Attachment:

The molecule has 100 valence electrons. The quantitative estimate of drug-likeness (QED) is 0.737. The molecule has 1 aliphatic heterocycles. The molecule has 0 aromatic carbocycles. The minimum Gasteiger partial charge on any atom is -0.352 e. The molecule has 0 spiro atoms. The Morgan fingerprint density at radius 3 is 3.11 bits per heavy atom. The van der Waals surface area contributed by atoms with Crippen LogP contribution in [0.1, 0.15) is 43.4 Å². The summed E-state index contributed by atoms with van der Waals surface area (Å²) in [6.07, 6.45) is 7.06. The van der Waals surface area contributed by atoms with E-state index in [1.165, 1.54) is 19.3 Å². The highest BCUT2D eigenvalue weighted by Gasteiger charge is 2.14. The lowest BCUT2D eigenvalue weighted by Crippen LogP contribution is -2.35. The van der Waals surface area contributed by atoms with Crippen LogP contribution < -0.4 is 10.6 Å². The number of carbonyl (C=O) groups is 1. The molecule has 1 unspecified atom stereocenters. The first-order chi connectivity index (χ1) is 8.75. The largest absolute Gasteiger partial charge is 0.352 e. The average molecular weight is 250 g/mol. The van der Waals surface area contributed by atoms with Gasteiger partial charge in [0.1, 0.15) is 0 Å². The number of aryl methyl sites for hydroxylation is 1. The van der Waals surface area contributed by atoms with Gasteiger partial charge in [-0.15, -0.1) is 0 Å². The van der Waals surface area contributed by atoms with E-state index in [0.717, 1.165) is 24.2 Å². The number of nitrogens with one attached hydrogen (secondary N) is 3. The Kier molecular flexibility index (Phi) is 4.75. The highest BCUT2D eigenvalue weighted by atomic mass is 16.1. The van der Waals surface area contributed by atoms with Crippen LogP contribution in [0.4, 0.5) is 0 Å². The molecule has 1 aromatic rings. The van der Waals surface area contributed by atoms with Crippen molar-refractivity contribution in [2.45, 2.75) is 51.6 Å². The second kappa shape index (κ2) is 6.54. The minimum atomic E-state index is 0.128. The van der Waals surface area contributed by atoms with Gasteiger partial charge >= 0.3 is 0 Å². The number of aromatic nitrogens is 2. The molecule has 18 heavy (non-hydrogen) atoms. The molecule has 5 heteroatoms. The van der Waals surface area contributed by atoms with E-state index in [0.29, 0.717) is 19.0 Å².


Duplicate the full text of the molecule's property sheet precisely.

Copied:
The molecule has 100 valence electrons. The quantitative estimate of drug-likeness (QED) is 0.737. The molecule has 1 aliphatic heterocycles. The molecule has 0 aromatic carbocycles. The minimum Gasteiger partial charge on any atom is -0.352 e. The molecule has 0 spiro atoms. The Morgan fingerprint density at radius 3 is 3.11 bits per heavy atom. The van der Waals surface area contributed by atoms with Crippen LogP contribution in [0.1, 0.15) is 43.4 Å². The summed E-state index contributed by atoms with van der Waals surface area (Å²) in [6.07, 6.45) is 7.06. The van der Waals surface area contributed by atoms with E-state index in [1.165, 1.54) is 19.3 Å². The highest BCUT2D eigenvalue weighted by Gasteiger charge is 2.14. The lowest BCUT2D eigenvalue weighted by Crippen LogP contribution is -2.35. The van der Waals surface area contributed by atoms with Crippen LogP contribution < -0.4 is 10.6 Å². The number of carbonyl (C=O) groups is 1. The molecule has 1 unspecified atom stereocenters. The first-order chi connectivity index (χ1) is 8.75. The largest absolute Gasteiger partial charge is 0.352 e. The average molecular weight is 250 g/mol. The van der Waals surface area contributed by atoms with Gasteiger partial charge in [0.1, 0.15) is 0 Å². The number of aryl methyl sites for hydroxylation is 1. The van der Waals surface area contributed by atoms with Gasteiger partial charge in [-0.15, -0.1) is 0 Å². The van der Waals surface area contributed by atoms with E-state index in [0.717, 1.165) is 24.2 Å². The number of nitrogens with one attached hydrogen (secondary N) is 3. The Kier molecular flexibility index (Phi) is 4.75. The highest BCUT2D eigenvalue weighted by atomic mass is 16.1. The van der Waals surface area contributed by atoms with Crippen LogP contribution in [0.4, 0.5) is 0 Å². The molecule has 1 aromatic rings. The van der Waals surface area contributed by atoms with Crippen molar-refractivity contribution in [2.45, 2.75) is 51.6 Å². The second kappa shape index (κ2) is 6.54. The minimum atomic E-state index is 0.128. The van der Waals surface area contributed by atoms with Gasteiger partial charge >= 0.3 is 0 Å². The number of aromatic nitrogens is 2. The molecule has 18 heavy (non-hydrogen) atoms. The molecule has 5 heteroatoms. The van der Waals surface area contributed by atoms with E-state index in [0.29, 0.717) is 19.0 Å².